Tasting with Miguel Torres

Last month, I attended a tasting with Miguel Torres, head of the Torres wine brand and a legend in the wine world. The tasting held at the Porthouse Ibericos, Dundrum, Dublin, showcased wines from the Torres Spanish portfolio.

Torres is a brand that everyone will be reasonably familiar with because the wines appear on almost every supermarket, convenience store and wine shop shelf in Europe. Despite their market presence, I could’ve counted on one hand the amount of different Torres wines I’d tasted before this event and deep down I suppose I wondered whether there could be anything really exciting or interesting to be found in such a broad and well-known portfolio. I’m happy to report my pre-conceptions were, in the main, unfounded. Almost all of the wines tasted were enjoyable expressions of  their grape and region and, to my mind at least, seemed very competitively priced. Two wines in particular really grabbed my attention though.

Salmos 2009 (Garnacha Tinta, Syrah and Carinena, RSP €24.89) – I really liked this wine with its nose of sweet, ripe bramble fruits and spices. Although I thought it was ever so slightly hot on the finish alcohol-wise, this didn’t detract from the enjoyable and persistent, brooding blackberry fruit characteristic that emerged on the palate.

Mas La Plana 2007 (Cabernet Sauvignon, RSP €37.95) – Despite the famous reputation of this wine, it was one of the offerings from the portfolio that I hadn’t tasted previously. The 2007 vintage showed smoky blackcurrant, plum and damson fruits all enveloped by warming oak spices and gentle, but chewy tannins. Excellent. Amazingly, Tesco were recently selling this for €15 a bottle in Ireland if you bought six*, which seems absolutely astonishing value for a wine of this quality.

The real highlight of the tasting for me was chatting to Miguel about the direction of the Torres brand. I’ve written before about the passion winemakers have for the environment, but with Miguel Torres this was on another level entirely. Already buying land at higher altitudes in anticipation of  temperature shifts in the years ahead, Miguel was heading off after the tasting to speak at The Observer’s Festival of Ideas to address the delegates on the future of wine in the context of global warming.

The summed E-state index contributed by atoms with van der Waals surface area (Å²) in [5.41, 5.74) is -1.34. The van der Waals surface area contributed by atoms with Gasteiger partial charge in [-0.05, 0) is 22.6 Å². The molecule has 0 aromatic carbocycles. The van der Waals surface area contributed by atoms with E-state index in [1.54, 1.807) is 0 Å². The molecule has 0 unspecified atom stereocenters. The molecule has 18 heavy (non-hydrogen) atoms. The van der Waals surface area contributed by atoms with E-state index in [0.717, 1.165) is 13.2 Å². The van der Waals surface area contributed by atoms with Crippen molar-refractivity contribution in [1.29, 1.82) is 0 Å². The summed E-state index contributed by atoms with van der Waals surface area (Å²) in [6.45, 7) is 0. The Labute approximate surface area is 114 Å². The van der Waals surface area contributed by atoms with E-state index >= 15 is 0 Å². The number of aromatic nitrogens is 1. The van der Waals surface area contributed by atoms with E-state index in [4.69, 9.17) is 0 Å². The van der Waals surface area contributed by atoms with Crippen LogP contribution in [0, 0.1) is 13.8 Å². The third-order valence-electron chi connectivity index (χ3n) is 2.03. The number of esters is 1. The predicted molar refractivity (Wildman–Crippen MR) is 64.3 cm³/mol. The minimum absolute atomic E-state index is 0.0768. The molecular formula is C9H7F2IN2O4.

I also picked Miguel’s brain on the reduced alcohol Natureo white wine (0.5% alc). I had heard a little about this wine previously and naively assumed that this might be some sort of pious crusade to minimize alcohol intake among wine drinkers. I was refreshed to hear that Torres aren’t actually trying to change my drinking habits at all but instead are offering an alternative for people who can’t/don’t wish to consume alcohol. As I’m not a member of that cohort myself, I had never even considered the huge market share which could be captured by a winery producing high quality, low alcohol wine. Undoubtedly, many have tried such an approach before but after talking to Miguel for a while, and getting a sense of his enthusiasm for the project, I’m willing to lay a bet on who will be the first to succeed!

Image courtesy of Findlaters Wine and Spirit Group who organised this event. The Torres wines are widely available in Ireland.

Edit: *Multibuy discount, reduced price for individual bottles – €20

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